This device is theoretically similar to the EndoBarrier®. However, its sleeve is anchored at the esophagogastric junction and extends through the stomach about 120 cm into the small bowel, mimicking the final anatomical structure in Roux-en-Y gastric bypass surgery (Fig. 2A). As a result, food directly passes from the esophagus to the intestine and nutrient absorption is impossible throughout the stomach, duodenum, and jejunum. An Use of an endoscopically implantable and removable gastroduodenojejunal bypass sleeve (ValentTx Endo Bypass System, Inc., Hopkins, MN, USA) was first reported in 2011 (Fig. 2B) [10]. In this study, 22 patients with a mean baseline body mass index (BMI) of 42 kg/m2 were treated with the device. Of these, 17 maintained the device (77%), completed the 12-week study period, and had 39.7% EWL. Glycemic control was effective during the implantation of the device. All diabetic patients (n=7) had normal glucose levels throughout the study period without medications.

Fig. 2.

(A) Schematic image of Roux-en-Y gastric bypass. (B) Illustration of gastroduodenojejunal bypass sleeve.

The same author reported the first series of patients (n=10; mean BMI, 42 kg/m2) with 1-year implantation of the gastroduodenal-jejunal bypass sleeve [11]. Of these, 6 had fully attached and functional devices throughout the follow-up, and their mean %EWL was 54%. In the remaining 4 patients, partial detachment was found at follow-up endoscopy and mean %EWL was lower than in the fully attached group. Comorbidities including diabetes, hypertension, and hyperlipidemia were improved during the 1-year trial. Although initial experience with endoluminal gastroduodenojejunal sleeve is promising, further studies are needed.

Studies are summarized in the Table 1.


Results of several studies of malabsorptive endoscopic procedure on animals and humans have been published, in which this method led to weight reduction. This procedure can also offer treatment for obesity-related comorbidities, even though the efficacy was not fully satisfactory for weight loss, and the safety issues should be addressed. Improvement in technique will follow the development of new devices.


Conflicts of Interest: The author has no financial conflicts of interest.


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Article information Continued

Fig. 1.

Illustration of duodenal-jejunal bypass sleeve.

Fig. 2.

(A) Schematic image of Roux-en-Y gastric bypass. (B) Illustration of gastroduodenojejunal bypass sleeve.

Table 1.

Summary of the Studies on Malabsorptive Endoscopic Procedures in Obesity Treatment

Duodenal-Jejunal Bypass Sleeve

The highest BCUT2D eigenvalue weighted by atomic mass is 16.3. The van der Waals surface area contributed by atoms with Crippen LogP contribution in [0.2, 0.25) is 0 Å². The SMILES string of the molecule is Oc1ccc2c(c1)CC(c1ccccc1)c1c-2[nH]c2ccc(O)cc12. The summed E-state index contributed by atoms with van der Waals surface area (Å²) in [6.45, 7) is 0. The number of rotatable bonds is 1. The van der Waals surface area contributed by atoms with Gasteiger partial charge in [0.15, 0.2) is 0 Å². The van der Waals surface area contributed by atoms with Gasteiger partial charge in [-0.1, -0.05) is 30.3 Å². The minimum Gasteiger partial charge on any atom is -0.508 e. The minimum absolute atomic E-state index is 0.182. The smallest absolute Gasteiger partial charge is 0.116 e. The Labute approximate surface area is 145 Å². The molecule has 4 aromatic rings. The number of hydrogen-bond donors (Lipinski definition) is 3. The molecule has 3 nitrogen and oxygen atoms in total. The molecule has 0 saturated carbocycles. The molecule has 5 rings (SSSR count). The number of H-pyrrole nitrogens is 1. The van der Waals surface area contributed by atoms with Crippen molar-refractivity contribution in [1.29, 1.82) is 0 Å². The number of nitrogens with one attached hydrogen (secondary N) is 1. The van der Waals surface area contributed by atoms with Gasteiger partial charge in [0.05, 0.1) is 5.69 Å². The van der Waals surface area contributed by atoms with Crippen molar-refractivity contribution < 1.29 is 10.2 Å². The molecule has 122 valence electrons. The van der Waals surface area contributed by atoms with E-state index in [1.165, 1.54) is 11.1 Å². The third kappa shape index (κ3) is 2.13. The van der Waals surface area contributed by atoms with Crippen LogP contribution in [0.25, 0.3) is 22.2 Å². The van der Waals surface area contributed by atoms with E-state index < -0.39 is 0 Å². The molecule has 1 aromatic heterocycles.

Study Subject Duration Technical success and Maintenance Weight change (%EWL) Change of glycemic control Complications
Rodriguez-Grunert et al. (2008) [4] 12 (including 4 diabetes) 12 weeks Maintenance: 10 Explantation: 2 at 9th day 23.60% 4 diabetes normal fasting glucose decrease of HbA1c: ≥0.5% Abdominal pain, Nausea, Vomiting, Partial pharyngeal tear
Tarnoff et al. (2009) [5] 25 (vs. 14 diet control) 12 weeks Maintenance: 20 Explantation: 5 (3 bleeding, 1 migration, 1 obstruction) 22.1% (vs. 5.3% in diet alone) 3 diabetes decrease of HbA1c: ≥0.5% Abdominal pain (n=16), Nausea (n=7), Vomiting (n=8), Abdominal distension (n=11), GI hemorrhage (n=4), Constipation (n=1), and Epigastric discomfort (n=1)
Schouten et al. (2010) [6] 30 vs. 11 diet control 12 weeks Technical success rate: 26 of 30 Maintenance: 22 of 26 19% (vs. 6.9% in diet alone) 8 diabetes improved in 7 mean decrease of HbA1c: 2.3% Migration, Dislocation of the anchor, Sleeve obstruction, Continuous epigastric pain, Nausea, Upper abdominal pain, Pseudopolyp formation (explant), Implant site inflammation (explant), Vomiting, Adverse drug reaction
Gersin et al. (2010) [7] 25 vs. 26 sham control 12 weeks Technical success: 21 of 25 Maintenance: 13 of 21 11.9% (vs. 2.0% in sham group) GI bleeding, Abdominal pain, Nausea, Vomiting
de Moura et al. (2012) [8] 22 diabetes 52 weeks Maintenance: 13 35.5% Reduction of fasting blood glucose: –30.3±10.2 mg/dL reduction of HbA1c: –2.1±0.3% 16 of 22: HbA1c <7% Migration, GI bleeding, Abdominal pain, Back pain, Nausea, Vomiting
Koehestanie et al. (2014) [9] 38 diabetes vs. 39 diet control 12 months Technical success: 34 of 38 Complete study: 31 of 34 19.8% vs. 11.7% (diet control) HbAlc: 7.3% (vs. 8.0%) Abdominal pain
Food impaction
Gastroduodenal-Jejunal Bypass Sleeve
Study Subject Duration Technical success rate Weight change (%EWL) Change of glycemic control Complications

Sandler et al. (2011) [10] 24 (7 diabetes) 12 weeks Technical success: 22 of 24 Complete study: 17 of 22 39.7% 7 diabetes normalization of fasting blood glucose without medications improved HbAlc Inflammation at the gastroesophageal junction Postoperative dysphagia
Sandler et al. (2015) [11] 12 12 months Technical success: 12 of 12 Complete study: 10 of 12 54% 4 diabetes asting blood glucose improvement: 28% Partial cuff detachment

EWL, excess weight loss; HbA1c, glycated hemoglobin; GI, gastrointestinal.